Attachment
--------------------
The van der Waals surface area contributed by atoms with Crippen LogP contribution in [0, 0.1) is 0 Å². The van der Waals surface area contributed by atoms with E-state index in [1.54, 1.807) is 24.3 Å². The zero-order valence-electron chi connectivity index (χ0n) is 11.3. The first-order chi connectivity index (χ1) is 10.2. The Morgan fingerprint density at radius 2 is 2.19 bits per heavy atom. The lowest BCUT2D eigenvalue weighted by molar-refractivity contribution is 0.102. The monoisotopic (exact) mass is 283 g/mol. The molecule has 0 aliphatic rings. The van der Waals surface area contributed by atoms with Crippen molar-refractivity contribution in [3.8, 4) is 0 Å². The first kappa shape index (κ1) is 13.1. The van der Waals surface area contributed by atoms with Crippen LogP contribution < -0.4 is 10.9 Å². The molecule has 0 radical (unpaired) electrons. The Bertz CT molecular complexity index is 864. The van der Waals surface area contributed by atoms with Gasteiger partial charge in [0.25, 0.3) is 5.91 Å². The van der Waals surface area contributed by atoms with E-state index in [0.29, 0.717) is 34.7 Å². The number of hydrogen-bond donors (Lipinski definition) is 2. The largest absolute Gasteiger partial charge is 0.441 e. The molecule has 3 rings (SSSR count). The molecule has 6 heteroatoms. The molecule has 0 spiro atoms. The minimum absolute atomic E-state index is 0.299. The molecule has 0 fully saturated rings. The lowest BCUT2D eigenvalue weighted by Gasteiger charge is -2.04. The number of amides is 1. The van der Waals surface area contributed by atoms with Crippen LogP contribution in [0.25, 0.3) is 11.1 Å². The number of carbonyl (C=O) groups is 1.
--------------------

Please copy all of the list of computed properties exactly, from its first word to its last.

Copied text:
The van der Waals surface area contributed by atoms with Crippen LogP contribution in [0, 0.1) is 0 Å². The van der Waals surface area contributed by atoms with E-state index in [1.54, 1.807) is 24.3 Å². The zero-order valence-electron chi connectivity index (χ0n) is 11.3. The first-order chi connectivity index (χ1) is 10.2. The Morgan fingerprint density at radius 2 is 2.19 bits per heavy atom. The lowest BCUT2D eigenvalue weighted by molar-refractivity contribution is 0.102. The monoisotopic (exact) mass is 283 g/mol. The molecule has 0 aliphatic rings. The van der Waals surface area contributed by atoms with Crippen molar-refractivity contribution in [3.8, 4) is 0 Å². The first kappa shape index (κ1) is 13.1. The van der Waals surface area contributed by atoms with Crippen LogP contribution < -0.4 is 10.9 Å². The molecule has 0 radical (unpaired) electrons. The Bertz CT molecular complexity index is 864. The van der Waals surface area contributed by atoms with Gasteiger partial charge in [0.25, 0.3) is 5.91 Å². The van der Waals surface area contributed by atoms with E-state index in [0.29, 0.717) is 34.7 Å². The number of hydrogen-bond donors (Lipinski definition) is 2. The largest absolute Gasteiger partial charge is 0.441 e. The molecule has 3 rings (SSSR count). The molecule has 6 heteroatoms. The molecule has 0 spiro atoms. The minimum absolute atomic E-state index is 0.299. The molecule has 0 fully saturated rings. The lowest BCUT2D eigenvalue weighted by Gasteiger charge is -2.04. The number of amides is 1. The van der Waals surface area contributed by atoms with Crippen LogP contribution in [0.25, 0.3) is 11.1 Å². The number of carbonyl (C=O) groups is 1.